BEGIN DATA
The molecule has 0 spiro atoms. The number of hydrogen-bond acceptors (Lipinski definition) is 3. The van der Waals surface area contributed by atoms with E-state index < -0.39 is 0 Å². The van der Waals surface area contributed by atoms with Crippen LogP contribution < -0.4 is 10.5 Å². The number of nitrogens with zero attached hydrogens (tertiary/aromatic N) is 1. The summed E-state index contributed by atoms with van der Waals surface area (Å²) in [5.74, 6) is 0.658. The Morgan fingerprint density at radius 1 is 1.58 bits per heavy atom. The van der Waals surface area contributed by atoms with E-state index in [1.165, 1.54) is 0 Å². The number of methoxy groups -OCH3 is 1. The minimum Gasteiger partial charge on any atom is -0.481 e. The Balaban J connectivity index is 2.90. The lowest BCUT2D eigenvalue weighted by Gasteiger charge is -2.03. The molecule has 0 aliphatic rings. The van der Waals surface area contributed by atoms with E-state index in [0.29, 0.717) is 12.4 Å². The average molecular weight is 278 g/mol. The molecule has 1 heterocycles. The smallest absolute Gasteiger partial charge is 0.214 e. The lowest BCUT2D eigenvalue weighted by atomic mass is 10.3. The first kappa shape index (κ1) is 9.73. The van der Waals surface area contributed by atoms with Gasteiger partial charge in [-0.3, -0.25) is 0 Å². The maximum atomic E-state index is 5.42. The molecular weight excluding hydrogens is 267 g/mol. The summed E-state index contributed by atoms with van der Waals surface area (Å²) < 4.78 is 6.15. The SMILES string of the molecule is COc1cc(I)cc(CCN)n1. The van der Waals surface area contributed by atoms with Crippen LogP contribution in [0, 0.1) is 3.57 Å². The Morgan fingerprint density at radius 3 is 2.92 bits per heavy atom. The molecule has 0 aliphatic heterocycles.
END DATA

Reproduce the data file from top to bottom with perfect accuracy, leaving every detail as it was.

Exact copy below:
The molecule has 0 spiro atoms. The number of hydrogen-bond acceptors (Lipinski definition) is 3. The van der Waals surface area contributed by atoms with E-state index < -0.39 is 0 Å². The van der Waals surface area contributed by atoms with Crippen LogP contribution < -0.4 is 10.5 Å². The number of nitrogens with zero attached hydrogens (tertiary/aromatic N) is 1. The summed E-state index contributed by atoms with van der Waals surface area (Å²) in [5.74, 6) is 0.658. The Morgan fingerprint density at radius 1 is 1.58 bits per heavy atom. The van der Waals surface area contributed by atoms with E-state index in [1.165, 1.54) is 0 Å². The number of methoxy groups -OCH3 is 1. The minimum Gasteiger partial charge on any atom is -0.481 e. The Balaban J connectivity index is 2.90. The lowest BCUT2D eigenvalue weighted by Gasteiger charge is -2.03. The molecule has 0 aliphatic rings. The van der Waals surface area contributed by atoms with E-state index in [0.29, 0.717) is 12.4 Å². The average molecular weight is 278 g/mol. The molecule has 1 heterocycles. The smallest absolute Gasteiger partial charge is 0.214 e. The lowest BCUT2D eigenvalue weighted by atomic mass is 10.3. The first kappa shape index (κ1) is 9.73. The van der Waals surface area contributed by atoms with Gasteiger partial charge in [-0.3, -0.25) is 0 Å². The maximum atomic E-state index is 5.42. The molecular weight excluding hydrogens is 267 g/mol. The summed E-state index contributed by atoms with van der Waals surface area (Å²) < 4.78 is 6.15. The SMILES string of the molecule is COc1cc(I)cc(CCN)n1. The van der Waals surface area contributed by atoms with Crippen LogP contribution in [0, 0.1) is 3.57 Å². The Morgan fingerprint density at radius 3 is 2.92 bits per heavy atom. The molecule has 0 aliphatic heterocycles.